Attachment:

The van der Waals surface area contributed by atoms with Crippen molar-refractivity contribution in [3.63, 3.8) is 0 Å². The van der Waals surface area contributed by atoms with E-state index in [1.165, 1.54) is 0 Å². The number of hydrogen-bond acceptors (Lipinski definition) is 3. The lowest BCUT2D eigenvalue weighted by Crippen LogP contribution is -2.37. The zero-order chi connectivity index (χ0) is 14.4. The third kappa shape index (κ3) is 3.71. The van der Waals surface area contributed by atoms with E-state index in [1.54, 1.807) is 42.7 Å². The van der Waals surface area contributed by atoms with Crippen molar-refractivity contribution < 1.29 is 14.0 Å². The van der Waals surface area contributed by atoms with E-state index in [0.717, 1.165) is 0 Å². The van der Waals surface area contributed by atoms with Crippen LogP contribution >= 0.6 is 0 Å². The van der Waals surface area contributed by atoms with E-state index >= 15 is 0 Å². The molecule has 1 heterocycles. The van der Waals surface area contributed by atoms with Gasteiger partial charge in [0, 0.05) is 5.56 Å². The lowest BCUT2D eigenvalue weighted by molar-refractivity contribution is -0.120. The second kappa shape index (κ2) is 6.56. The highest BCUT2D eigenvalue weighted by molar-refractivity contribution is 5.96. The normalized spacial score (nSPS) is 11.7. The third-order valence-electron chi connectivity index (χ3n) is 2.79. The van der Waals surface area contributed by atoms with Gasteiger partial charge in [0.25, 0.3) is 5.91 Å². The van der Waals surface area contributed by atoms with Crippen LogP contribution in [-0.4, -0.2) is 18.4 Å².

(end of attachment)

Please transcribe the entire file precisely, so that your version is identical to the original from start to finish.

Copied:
The van der Waals surface area contributed by atoms with Crippen molar-refractivity contribution in [3.63, 3.8) is 0 Å². The van der Waals surface area contributed by atoms with E-state index in [1.165, 1.54) is 0 Å². The number of hydrogen-bond acceptors (Lipinski definition) is 3. The lowest BCUT2D eigenvalue weighted by Crippen LogP contribution is -2.37. The zero-order chi connectivity index (χ0) is 14.4. The third kappa shape index (κ3) is 3.71. The van der Waals surface area contributed by atoms with E-state index in [1.54, 1.807) is 42.7 Å². The van der Waals surface area contributed by atoms with Crippen molar-refractivity contribution < 1.29 is 14.0 Å². The van der Waals surface area contributed by atoms with E-state index in [0.717, 1.165) is 0 Å². The van der Waals surface area contributed by atoms with Crippen LogP contribution >= 0.6 is 0 Å². The van der Waals surface area contributed by atoms with E-state index >= 15 is 0 Å². The molecule has 1 heterocycles. The van der Waals surface area contributed by atoms with Gasteiger partial charge in [0, 0.05) is 5.56 Å². The lowest BCUT2D eigenvalue weighted by molar-refractivity contribution is -0.120. The second kappa shape index (κ2) is 6.56. The highest BCUT2D eigenvalue weighted by molar-refractivity contribution is 5.96. The normalized spacial score (nSPS) is 11.7. The third-order valence-electron chi connectivity index (χ3n) is 2.79. The van der Waals surface area contributed by atoms with Gasteiger partial charge in [0.25, 0.3) is 5.91 Å². The van der Waals surface area contributed by atoms with Crippen LogP contribution in [-0.4, -0.2) is 18.4 Å².